Tom Hocutt, director of missions for Mallary Baptist Association in Albany, was elected first vice president with 549 votes; Michael Stovall, pastor of Ewing Road Baptist Church in Austell, was elected second vice president with 523 votes; Tom Rush, pastor of Berean Baptist Church in Social Circle, was elected third vice president with 485 votes; and Tony Christie, pastor of Sherwood Forest Baptist Church in Rome, was elected fourth vice president with 471 votes. Atlanta pastor Rusty Couch of Woodland Hills Baptist Church also was nominated but received 446 votes.
Next year’s annual meeting of the Georgia Baptist Convention will be Nov. 11-12 at Hebron Baptist Church in Dacula.
(EDITOR’S NOTE – Joe Westbury is managing editor of The Christian Index in Georgia.)
The text of the resolution honoring J. Robert White for 20 years of service follows:
WHEREAS, Dr. J. Robert White has served as executive director of the Georgia Baptist Convention for the past twenty years, beginning his service in January 1993, demonstrating exemplary leadership, a passion for Jesus Christ, and a heart for lost souls; and
WHEREAS, Dr. J. Robert White has skillfully guided the missions and ministries of the Georgia Baptist Convention for two decades with executive leadership skills, a pastor’s heart, and as a personal friend to pastors throughout the state of Georgia, embodying the spiritual leadership of Psalm 78:72, which says, “he shepherded them according to the integrity of his heart, and guided them by the skillfulness of his hands;” and
WHEREAS, under the leadership of Dr. J. Robert White, Georgia Baptists have give more than $800 million to missions through the Cooperative Program as a part of more than $1 billion given in total missions gifts, which have enabled the gospel to go forth, beginning at Jerusalem and extending to the uttermost (Acts 1:8); and
WHEREAS, Dr. J. Robert White has led by personal example by participating in 35 mission trips, including work in Alaska, New York, California, Utah-Idaho, Chicago, Panama, Germany, Mexico, China, Canada, North Korea, South Korea, Moldova, France, India, and Russia; and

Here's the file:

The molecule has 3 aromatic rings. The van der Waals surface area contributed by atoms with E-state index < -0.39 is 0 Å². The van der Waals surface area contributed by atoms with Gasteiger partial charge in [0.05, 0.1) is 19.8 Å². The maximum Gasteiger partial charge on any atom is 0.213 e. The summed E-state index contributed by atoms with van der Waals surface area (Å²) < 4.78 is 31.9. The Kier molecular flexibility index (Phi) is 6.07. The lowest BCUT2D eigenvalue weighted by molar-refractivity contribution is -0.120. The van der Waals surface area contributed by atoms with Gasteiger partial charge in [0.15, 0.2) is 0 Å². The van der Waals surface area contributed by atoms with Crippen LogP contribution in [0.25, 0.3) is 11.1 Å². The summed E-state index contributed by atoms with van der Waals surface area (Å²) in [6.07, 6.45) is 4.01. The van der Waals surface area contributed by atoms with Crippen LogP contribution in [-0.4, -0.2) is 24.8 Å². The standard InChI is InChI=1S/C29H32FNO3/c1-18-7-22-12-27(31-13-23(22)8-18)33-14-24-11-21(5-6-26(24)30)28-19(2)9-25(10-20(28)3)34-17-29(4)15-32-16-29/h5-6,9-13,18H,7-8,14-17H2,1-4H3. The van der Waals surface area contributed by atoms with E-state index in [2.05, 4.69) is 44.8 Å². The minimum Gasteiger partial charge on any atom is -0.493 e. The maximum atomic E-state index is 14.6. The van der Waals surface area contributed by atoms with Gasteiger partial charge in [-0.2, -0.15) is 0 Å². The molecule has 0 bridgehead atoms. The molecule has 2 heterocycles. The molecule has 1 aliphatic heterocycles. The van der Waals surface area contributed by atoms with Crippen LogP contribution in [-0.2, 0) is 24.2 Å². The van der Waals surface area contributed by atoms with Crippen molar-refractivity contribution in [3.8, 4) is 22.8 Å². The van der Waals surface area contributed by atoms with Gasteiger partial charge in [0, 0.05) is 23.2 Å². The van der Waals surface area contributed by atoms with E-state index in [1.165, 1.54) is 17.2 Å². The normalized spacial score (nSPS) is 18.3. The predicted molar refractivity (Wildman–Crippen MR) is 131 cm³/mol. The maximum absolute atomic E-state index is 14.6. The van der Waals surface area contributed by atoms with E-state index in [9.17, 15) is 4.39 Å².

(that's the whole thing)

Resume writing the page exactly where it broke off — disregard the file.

WHEREAS, the number of Georgia Baptist churches has grown from 3,303 to 3,615, and Georgia Baptists have baptized 631,582 persons under his tenure; and
WHEREAS, Dr. J. Robert White has faithfully preached the unsearchable riches of Christ in churches across this state, and is recognized as a leader in missions and evangelism across the entire Southern Baptist Convention.
THEREFORE BE IT RESOLVED, that the members of the Executive Committee of the Georgia Baptist Convention commend Dr. J. Robert White for his leadership, vision, and faithful service to the work of our state convention and the advancement of the Kingdom of God; and
BE IT FURTHER RESOLVED, that Dr. J. Robert White be acknowledged as one of God’s choice servants, full of the Holy Spirit, compassionate for lost souls, a leader in God’s Kingdom, a friend to pastors, and a man divinely chosen and prepared “for such a time as this” (Esther 4:4); and
BE IT FINALLY RESOLVED, that heartfelt and sincere congratulations be extended to Dr. J. Robert White for his twenty years of faithful service to Georgia Baptists, his unwavering commitment to God’s Word, and his steadfast devotion to the cause of Christ, with the fitting commendation, “Well done, good and faithful servant.”